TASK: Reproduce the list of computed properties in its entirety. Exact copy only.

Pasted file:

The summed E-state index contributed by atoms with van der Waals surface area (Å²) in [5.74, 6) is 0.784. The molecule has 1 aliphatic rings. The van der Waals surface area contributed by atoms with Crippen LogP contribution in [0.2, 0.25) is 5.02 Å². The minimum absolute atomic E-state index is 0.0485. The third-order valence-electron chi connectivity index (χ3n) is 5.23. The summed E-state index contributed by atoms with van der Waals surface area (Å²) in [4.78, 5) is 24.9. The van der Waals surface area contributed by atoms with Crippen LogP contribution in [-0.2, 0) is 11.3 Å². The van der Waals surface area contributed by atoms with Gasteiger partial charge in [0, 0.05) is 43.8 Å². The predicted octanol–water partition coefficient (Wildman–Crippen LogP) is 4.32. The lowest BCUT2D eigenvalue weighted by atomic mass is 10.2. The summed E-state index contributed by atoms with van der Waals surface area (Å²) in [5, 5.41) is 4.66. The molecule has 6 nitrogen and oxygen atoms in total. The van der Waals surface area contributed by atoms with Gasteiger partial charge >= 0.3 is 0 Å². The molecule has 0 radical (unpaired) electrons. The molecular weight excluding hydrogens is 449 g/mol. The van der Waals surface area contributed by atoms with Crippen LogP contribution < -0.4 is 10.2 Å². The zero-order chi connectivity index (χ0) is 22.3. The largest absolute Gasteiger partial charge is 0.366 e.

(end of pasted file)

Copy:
The summed E-state index contributed by atoms with van der Waals surface area (Å²) in [5.74, 6) is 0.784. The molecule has 1 aliphatic rings. The van der Waals surface area contributed by atoms with Crippen LogP contribution in [0.2, 0.25) is 5.02 Å². The minimum absolute atomic E-state index is 0.0485. The third-order valence-electron chi connectivity index (χ3n) is 5.23. The summed E-state index contributed by atoms with van der Waals surface area (Å²) in [4.78, 5) is 24.9. The van der Waals surface area contributed by atoms with Crippen LogP contribution in [-0.2, 0) is 11.3 Å². The van der Waals surface area contributed by atoms with Gasteiger partial charge in [0, 0.05) is 43.8 Å². The predicted octanol–water partition coefficient (Wildman–Crippen LogP) is 4.32. The lowest BCUT2D eigenvalue weighted by atomic mass is 10.2. The summed E-state index contributed by atoms with van der Waals surface area (Å²) in [5, 5.41) is 4.66. The molecule has 6 nitrogen and oxygen atoms in total. The van der Waals surface area contributed by atoms with Gasteiger partial charge >= 0.3 is 0 Å². The molecule has 0 radical (unpaired) electrons. The molecular weight excluding hydrogens is 449 g/mol. The van der Waals surface area contributed by atoms with Crippen LogP contribution < -0.4 is 10.2 Å². The zero-order chi connectivity index (χ0) is 22.3. The largest absolute Gasteiger partial charge is 0.366 e.